Emerging evidence about the impact of different statins on the risk of diabetes

Emerging evidence about the impact of different statins on the risk of diabetes

Recent evidence has shown that statins can increase the incidence of new-onset diabetes, leading to an “Read the FDA warning for consumers” official warning by the FDA.  This has huge implications for practice, as these drugs are widely used to reduce the risk of cardiovascular disease in patients with and without diabetes.  Selecting the right treatment and balancing the proven benefits of statins whilst minimising the potential for harm presents a difficult dilemma for patients and clinicians.  A recent meta-analysis directly addressed this dilemma.

Clinical question

In patients without diabetes who are taking a statin, what is the effect of different drug-dose combinations on the incidence of new-onset diabetes?


The reviewers conducted a comprehensive literature search for RCTs published between 1994 and October 2012.  They excluded trials of less than 1 year duration with fewer than 1,000 participants.  They conducted blind, independent assessment of the quality of the studies.

17 RCTs comprising 113,394 patients were included in their analysis.  The analyses they carried out were:

  1. high-dose statins versus placebo (9 studies, n = 64,137)
  2. moderate-dose statins versus placebo (11 studies, n = 63,558)
  3. high-dose versus moderate dose statins (3 studies).

Extensive sensitivity analyses and statistical modelling were planned to investigate the robustness of the findings and identify the optimal treatment and dose.


The reviewers estimated the odds ratio for each drug-dose combination compared with placebo.

In the high dose studies, the event rate of new onset diabetes was 7.28% in the treatment group compared with 7.09% in the control group.  Meta-analysis found that rosuvastatin at a 20mg dose had the highest odds ratio compared with placebo (1.25;  95% CI 0.75-2.01) whilst lovastatin 40mg  had the lowest (0.97; 95% CI 0.58-1.61).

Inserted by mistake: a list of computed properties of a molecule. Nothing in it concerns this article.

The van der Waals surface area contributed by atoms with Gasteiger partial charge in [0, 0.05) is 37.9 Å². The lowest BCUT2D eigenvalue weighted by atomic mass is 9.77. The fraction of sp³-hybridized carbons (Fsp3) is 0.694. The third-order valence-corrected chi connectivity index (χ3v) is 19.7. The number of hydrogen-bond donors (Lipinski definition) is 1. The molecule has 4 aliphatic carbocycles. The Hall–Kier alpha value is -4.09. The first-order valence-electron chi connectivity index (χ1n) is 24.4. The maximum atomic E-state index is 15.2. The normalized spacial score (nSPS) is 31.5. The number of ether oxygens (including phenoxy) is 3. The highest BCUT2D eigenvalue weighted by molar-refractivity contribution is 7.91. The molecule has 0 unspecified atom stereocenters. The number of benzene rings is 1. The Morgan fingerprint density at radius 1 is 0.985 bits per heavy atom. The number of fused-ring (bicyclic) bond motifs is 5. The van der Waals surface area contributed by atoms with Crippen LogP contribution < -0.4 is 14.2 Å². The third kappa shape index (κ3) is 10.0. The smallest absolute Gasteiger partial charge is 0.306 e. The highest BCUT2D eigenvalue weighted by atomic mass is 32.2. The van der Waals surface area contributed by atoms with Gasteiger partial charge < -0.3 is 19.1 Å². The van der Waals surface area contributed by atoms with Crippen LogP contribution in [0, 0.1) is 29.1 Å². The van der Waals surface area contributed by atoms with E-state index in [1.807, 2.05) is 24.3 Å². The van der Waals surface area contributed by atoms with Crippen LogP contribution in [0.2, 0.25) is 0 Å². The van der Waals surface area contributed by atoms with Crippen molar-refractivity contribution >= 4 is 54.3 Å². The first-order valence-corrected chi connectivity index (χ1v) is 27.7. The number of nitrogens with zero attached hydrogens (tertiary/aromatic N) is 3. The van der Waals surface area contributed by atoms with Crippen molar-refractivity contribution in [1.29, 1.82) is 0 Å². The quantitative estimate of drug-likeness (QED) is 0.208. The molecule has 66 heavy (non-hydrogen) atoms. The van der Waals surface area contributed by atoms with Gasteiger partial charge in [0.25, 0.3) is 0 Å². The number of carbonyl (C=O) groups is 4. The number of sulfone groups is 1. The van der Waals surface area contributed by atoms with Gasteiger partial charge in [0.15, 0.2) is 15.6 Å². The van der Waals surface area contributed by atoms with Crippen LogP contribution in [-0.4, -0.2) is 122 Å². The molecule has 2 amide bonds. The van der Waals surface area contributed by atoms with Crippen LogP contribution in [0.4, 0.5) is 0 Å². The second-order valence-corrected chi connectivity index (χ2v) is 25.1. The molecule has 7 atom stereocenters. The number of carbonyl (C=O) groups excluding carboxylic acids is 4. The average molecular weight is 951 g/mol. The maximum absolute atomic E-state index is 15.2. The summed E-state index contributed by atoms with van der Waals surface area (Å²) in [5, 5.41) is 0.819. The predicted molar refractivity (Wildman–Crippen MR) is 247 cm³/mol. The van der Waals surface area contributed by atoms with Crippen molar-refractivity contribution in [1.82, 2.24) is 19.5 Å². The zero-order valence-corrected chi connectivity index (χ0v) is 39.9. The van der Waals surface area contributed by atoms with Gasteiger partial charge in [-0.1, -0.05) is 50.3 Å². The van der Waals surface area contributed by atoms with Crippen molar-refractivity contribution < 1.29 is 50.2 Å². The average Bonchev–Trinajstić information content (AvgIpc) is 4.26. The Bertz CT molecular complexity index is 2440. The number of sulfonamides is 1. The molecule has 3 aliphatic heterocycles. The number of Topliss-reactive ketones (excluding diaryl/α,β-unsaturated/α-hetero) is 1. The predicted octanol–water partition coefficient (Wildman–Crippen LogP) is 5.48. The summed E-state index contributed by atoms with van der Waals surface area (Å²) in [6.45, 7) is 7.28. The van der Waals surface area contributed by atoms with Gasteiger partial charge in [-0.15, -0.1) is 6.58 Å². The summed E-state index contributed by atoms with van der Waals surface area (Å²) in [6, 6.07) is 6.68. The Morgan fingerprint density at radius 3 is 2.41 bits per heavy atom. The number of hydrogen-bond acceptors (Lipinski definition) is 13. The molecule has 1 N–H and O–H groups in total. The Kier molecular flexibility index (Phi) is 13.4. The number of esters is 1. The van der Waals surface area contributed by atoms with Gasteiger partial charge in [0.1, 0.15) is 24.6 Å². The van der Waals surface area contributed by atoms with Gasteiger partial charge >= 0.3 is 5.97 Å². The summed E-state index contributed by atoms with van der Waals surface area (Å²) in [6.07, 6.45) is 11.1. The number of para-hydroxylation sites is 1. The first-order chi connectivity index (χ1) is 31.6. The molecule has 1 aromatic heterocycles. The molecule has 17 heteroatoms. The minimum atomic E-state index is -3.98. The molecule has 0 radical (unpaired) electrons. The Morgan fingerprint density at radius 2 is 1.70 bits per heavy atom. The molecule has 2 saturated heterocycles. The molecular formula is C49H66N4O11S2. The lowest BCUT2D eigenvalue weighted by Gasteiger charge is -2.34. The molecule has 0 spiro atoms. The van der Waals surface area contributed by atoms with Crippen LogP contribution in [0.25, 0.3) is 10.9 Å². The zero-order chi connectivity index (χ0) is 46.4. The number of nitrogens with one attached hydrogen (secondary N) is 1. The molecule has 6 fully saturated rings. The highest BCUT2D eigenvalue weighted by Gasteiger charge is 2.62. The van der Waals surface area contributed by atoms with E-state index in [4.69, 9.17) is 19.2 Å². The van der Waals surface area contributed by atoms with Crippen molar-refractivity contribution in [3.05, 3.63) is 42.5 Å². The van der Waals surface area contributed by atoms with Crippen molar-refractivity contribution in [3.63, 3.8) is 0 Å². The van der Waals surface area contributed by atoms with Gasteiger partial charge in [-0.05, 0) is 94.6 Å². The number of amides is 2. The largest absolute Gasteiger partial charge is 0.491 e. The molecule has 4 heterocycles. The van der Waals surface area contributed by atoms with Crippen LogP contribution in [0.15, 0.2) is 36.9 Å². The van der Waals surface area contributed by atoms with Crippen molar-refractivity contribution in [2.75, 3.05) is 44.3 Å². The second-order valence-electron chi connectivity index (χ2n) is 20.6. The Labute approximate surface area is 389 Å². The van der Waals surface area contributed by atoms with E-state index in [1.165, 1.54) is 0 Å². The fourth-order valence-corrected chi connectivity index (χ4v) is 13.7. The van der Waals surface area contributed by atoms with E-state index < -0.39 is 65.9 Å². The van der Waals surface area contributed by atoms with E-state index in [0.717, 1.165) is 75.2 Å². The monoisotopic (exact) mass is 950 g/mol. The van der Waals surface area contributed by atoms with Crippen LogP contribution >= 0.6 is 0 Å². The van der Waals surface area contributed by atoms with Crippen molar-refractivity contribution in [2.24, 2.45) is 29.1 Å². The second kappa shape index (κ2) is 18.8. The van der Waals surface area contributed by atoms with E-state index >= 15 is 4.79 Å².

In the moderate-dose studies, the event rate was 8.18% in the treatment group compared with 7.95% in the control patients.  Meta-analysis again found that rosuvastatin 10mg had the highest odds ratio (1.10;  95% CI 0.78-1.58) whilst pravastatin had the lowest (0.99; 95% CI 0.68-1.41)

The reviewers’ networked meta-analysis also enabled them to directly compare the performance of each drug at each dose.


The reviewers concluded that:

  1. there was a gradient for the risk for new-onset diabetes across different types and doses of statins,
  2. pravastatin therapy was numerically associated with the lowest risk,
  3. high-dose pravastatin therapy provided the most robust safety profile compared with the other high-dose statins.

These findings need to be interpreted with some caution.  As shown above, the reviewers reported broad confidence intervals around the estimates of increased risk.   These broad confidence intervals are as we would expect for such a small absolute difference in risk.  However, they claim that the findings were robust across various sensitivity analyses, suggesting that they are likely to be correct.  Nevertheless, the findings need to be confirmed in direct comparisons between drugs.

The reviewers investigated the effect of body mass index and cholesterol reduction and concluded that these factors did not influence the risk of developing diabetes.


  • “High dose” was:  atorvastatin 80 mg, lovastatin 20 to 40 mg, pravastatin 40mg, rosuvastatin 20 mg and simvastatin 40 mg.
  • “Moderate dose” was:  atorvastatin 10 mg, pravastatin 10-20 mg, rosuvastatin 10 mg.
  • It’s not clear whether these definitions were made in advance of conducting the search.
  • There were important differences between the studies in how the measured new-onset diabetes.
  • No detailed information is provided about the quality of the studies.
  • No detailed information is provided about the patients in the studies, other than their treatment status and outcome.
  • The event rate for new onset diabetes in the trials was around 7-8%.
  • The risk of harm needs to be balanced against cardiovascular benefit.


Navarese EP, Buffon A, Andreotti F, Kozinski M, Welton N, Fabiszak T, Caputo S, Grzesk G, Kubica A, Swiatkiewicz I, Sukiennik A, Kelm M, De Servi S, Kubica J. Meta-Analysis of Impact of Different Types and Doses of Statins on New-Onset Diabetes Mellitus. Am J Cardiol. 2013 Apr 15;111(8):1123-30. doi: 10.1016/j.amjcard.2012.12.037. Epub 2013 Jan 24

Douglas Badenoch
I am an information scientist with an interest in making knowledge from systematic research more accessible to people who need it. This means you. I've been attempting this in the area of Evidence-Based Health Care since 1995. So far the results have been mixed. For some reason we expected busy clinicians to search databases and appraise papers instead of seeing patients. We also expected publishers to make the research freely available to the people who paid for it.. Ha! Hence The National Elf service.

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